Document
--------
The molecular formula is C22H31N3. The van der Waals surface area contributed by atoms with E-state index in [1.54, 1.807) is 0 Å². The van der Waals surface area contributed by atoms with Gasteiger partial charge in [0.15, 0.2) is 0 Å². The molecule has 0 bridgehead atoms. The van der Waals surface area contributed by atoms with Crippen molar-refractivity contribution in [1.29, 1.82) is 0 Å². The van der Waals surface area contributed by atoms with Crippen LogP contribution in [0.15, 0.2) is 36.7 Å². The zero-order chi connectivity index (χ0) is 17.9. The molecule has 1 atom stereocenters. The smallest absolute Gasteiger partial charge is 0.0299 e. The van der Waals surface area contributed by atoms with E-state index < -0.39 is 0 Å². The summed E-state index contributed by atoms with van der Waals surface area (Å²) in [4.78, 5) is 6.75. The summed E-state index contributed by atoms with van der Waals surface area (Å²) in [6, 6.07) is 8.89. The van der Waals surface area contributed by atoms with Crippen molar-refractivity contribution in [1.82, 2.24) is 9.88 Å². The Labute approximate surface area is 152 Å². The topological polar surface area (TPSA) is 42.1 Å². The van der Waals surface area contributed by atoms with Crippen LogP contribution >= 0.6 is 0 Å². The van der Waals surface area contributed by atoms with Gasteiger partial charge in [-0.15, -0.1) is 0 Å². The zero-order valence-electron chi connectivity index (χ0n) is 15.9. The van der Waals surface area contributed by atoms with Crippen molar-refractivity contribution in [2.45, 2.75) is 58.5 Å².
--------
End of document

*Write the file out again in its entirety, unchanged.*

The molecular formula is C22H31N3. The van der Waals surface area contributed by atoms with E-state index in [1.54, 1.807) is 0 Å². The van der Waals surface area contributed by atoms with Gasteiger partial charge in [0.15, 0.2) is 0 Å². The molecule has 0 bridgehead atoms. The van der Waals surface area contributed by atoms with Crippen molar-refractivity contribution in [1.29, 1.82) is 0 Å². The van der Waals surface area contributed by atoms with Crippen LogP contribution in [0.15, 0.2) is 36.7 Å². The zero-order chi connectivity index (χ0) is 17.9. The molecule has 1 atom stereocenters. The smallest absolute Gasteiger partial charge is 0.0299 e. The van der Waals surface area contributed by atoms with E-state index < -0.39 is 0 Å². The summed E-state index contributed by atoms with van der Waals surface area (Å²) in [4.78, 5) is 6.75. The summed E-state index contributed by atoms with van der Waals surface area (Å²) in [6, 6.07) is 8.89. The van der Waals surface area contributed by atoms with Crippen molar-refractivity contribution in [1.82, 2.24) is 9.88 Å². The Labute approximate surface area is 152 Å². The topological polar surface area (TPSA) is 42.1 Å². The van der Waals surface area contributed by atoms with Crippen LogP contribution >= 0.6 is 0 Å². The van der Waals surface area contributed by atoms with Gasteiger partial charge in [-0.15, -0.1) is 0 Å². The zero-order valence-electron chi connectivity index (χ0n) is 15.9. The van der Waals surface area contributed by atoms with Crippen molar-refractivity contribution in [2.45, 2.75) is 58.5 Å².